Future foretold | Editorial

Here is an event that epitomizes the phrase ‘worst case scenario.’

What could be more foreboding than the collapse of the Interstate 5 bridge over the Skagit River last Thursday night? Here was an event that brings us up short — here is one of those catastrophic events that epitomizes the expression ‘worst case scenario.’

So it was that an oversized truck hit the bridge structure in just the right place to bring down a key piece of our state’s increasingly fragile infrastructure. It was absolutely amazing that no one was killed. Those who survived were in newer vehicles with advanced safety features built in.

Left to ponder this event in the coming months or even years will be the some 70,000 daily commuters, truckers, shippers, travelers and college students headed to Western Washington University who must detour around the bridge onto a smaller and subsequently extremely congested side bridge that itself was not meant to withstand these loads. For business people in the towns of Burlington and Mount Vernon, there will other impacts to consider — primarily in the form of lost income.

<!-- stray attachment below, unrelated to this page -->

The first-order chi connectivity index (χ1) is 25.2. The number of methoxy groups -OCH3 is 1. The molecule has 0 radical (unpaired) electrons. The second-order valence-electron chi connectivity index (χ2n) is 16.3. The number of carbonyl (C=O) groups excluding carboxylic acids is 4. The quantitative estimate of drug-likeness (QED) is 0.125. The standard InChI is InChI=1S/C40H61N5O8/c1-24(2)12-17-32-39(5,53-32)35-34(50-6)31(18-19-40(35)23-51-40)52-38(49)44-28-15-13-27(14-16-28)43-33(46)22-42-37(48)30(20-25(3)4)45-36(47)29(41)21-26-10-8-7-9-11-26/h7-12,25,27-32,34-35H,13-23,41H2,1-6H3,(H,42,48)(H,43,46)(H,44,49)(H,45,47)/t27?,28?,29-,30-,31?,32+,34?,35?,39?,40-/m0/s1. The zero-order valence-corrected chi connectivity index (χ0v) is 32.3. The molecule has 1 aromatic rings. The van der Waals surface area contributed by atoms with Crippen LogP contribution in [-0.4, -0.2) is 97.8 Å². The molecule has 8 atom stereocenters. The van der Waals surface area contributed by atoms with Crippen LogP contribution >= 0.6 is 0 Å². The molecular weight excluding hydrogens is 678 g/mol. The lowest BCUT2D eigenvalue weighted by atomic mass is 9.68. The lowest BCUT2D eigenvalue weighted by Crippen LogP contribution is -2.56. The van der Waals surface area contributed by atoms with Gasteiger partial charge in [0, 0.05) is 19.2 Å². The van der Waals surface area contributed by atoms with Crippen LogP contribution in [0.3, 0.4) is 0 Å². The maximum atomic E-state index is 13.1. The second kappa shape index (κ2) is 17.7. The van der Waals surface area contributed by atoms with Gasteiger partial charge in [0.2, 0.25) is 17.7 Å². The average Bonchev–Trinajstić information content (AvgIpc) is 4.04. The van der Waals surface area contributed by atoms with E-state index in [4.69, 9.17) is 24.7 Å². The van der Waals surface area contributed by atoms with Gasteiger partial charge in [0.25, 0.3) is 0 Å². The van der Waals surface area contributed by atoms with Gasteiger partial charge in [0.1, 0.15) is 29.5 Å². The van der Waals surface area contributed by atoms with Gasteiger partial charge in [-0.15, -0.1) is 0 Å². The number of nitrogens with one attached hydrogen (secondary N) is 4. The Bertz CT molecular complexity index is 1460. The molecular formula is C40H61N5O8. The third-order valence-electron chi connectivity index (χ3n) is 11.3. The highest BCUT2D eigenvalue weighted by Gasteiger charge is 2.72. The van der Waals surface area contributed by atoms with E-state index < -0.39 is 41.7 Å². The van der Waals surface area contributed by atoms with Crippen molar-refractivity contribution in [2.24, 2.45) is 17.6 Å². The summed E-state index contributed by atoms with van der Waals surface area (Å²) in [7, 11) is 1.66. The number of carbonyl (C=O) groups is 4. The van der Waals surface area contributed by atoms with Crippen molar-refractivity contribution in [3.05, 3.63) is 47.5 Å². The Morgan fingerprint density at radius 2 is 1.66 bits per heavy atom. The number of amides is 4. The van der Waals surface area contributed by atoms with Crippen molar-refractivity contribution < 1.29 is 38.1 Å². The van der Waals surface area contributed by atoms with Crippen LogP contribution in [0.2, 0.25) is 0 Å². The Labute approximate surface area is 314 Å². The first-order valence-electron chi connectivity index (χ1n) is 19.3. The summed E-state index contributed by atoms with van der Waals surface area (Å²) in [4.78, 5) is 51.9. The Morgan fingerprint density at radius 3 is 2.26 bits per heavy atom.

And so what caused this to happen? First, the bridge is old and worn out — the product of another era, weakened by years of  abuse. Next, the oversized truck, allowed by law (but not by sense) was traveling on a structure not designed to handle it. Yes, the driver should have been in the other lane, etc. But leaving safety to split-second decisions by drivers, both imperfect or tired, is not a good standard. Like many bridges in this state, it should have been replaced or undergone significant repairs years ago.

It reminds us of a story we reported last week on the huge double tractor-trailer hauling gravel that overturned on East Mercer Way. It makes us think about the arguments against tolls that leave us asking, just who will pay to fix for our aging roads and bridges before it is too late? These old and unsafe structures will continue to deteriorate as lawsuits and studies drag on.

Those planners and engineers — a virtual tidal wave of Chicken Littles with their computer models and pocket protectors — have been warning us. The sky is falling. And no one pays attention until the sky does fall.